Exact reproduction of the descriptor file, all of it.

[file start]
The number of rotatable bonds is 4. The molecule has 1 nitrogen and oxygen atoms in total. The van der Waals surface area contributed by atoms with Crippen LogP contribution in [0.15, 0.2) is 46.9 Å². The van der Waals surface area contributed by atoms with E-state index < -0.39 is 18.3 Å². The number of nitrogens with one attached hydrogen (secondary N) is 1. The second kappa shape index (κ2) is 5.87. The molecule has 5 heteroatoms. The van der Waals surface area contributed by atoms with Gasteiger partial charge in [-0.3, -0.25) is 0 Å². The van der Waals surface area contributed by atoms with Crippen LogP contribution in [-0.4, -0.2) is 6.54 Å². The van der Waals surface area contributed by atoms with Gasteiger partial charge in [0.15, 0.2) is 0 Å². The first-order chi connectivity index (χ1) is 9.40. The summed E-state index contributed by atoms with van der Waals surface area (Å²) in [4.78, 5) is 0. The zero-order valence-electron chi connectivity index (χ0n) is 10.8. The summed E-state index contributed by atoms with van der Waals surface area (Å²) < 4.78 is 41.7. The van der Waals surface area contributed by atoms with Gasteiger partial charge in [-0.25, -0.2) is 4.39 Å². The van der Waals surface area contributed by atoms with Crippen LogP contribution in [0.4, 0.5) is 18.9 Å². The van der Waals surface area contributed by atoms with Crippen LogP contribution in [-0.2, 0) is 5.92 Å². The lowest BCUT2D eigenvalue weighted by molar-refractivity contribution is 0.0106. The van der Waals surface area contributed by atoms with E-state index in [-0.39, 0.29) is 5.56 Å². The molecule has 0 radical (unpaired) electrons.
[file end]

The number of rotatable bonds is 4. The molecule has 1 nitrogen and oxygen atoms in total. The van der Waals surface area contributed by atoms with Crippen LogP contribution in [0.15, 0.2) is 46.9 Å². The van der Waals surface area contributed by atoms with E-state index < -0.39 is 18.3 Å². The number of nitrogens with one attached hydrogen (secondary N) is 1. The second kappa shape index (κ2) is 5.87. The molecule has 5 heteroatoms. The van der Waals surface area contributed by atoms with Gasteiger partial charge in [-0.3, -0.25) is 0 Å². The van der Waals surface area contributed by atoms with Crippen LogP contribution in [-0.4, -0.2) is 6.54 Å². The van der Waals surface area contributed by atoms with Gasteiger partial charge in [0.15, 0.2) is 0 Å². The first-order chi connectivity index (χ1) is 9.40. The summed E-state index contributed by atoms with van der Waals surface area (Å²) in [4.78, 5) is 0. The zero-order valence-electron chi connectivity index (χ0n) is 10.8. The summed E-state index contributed by atoms with van der Waals surface area (Å²) < 4.78 is 41.7. The van der Waals surface area contributed by atoms with Gasteiger partial charge in [-0.25, -0.2) is 4.39 Å². The van der Waals surface area contributed by atoms with Crippen LogP contribution in [0.4, 0.5) is 18.9 Å². The van der Waals surface area contributed by atoms with Crippen LogP contribution in [-0.2, 0) is 5.92 Å². The lowest BCUT2D eigenvalue weighted by molar-refractivity contribution is 0.0106. The van der Waals surface area contributed by atoms with E-state index in [-0.39, 0.29) is 5.56 Å². The molecule has 0 radical (unpaired) electrons.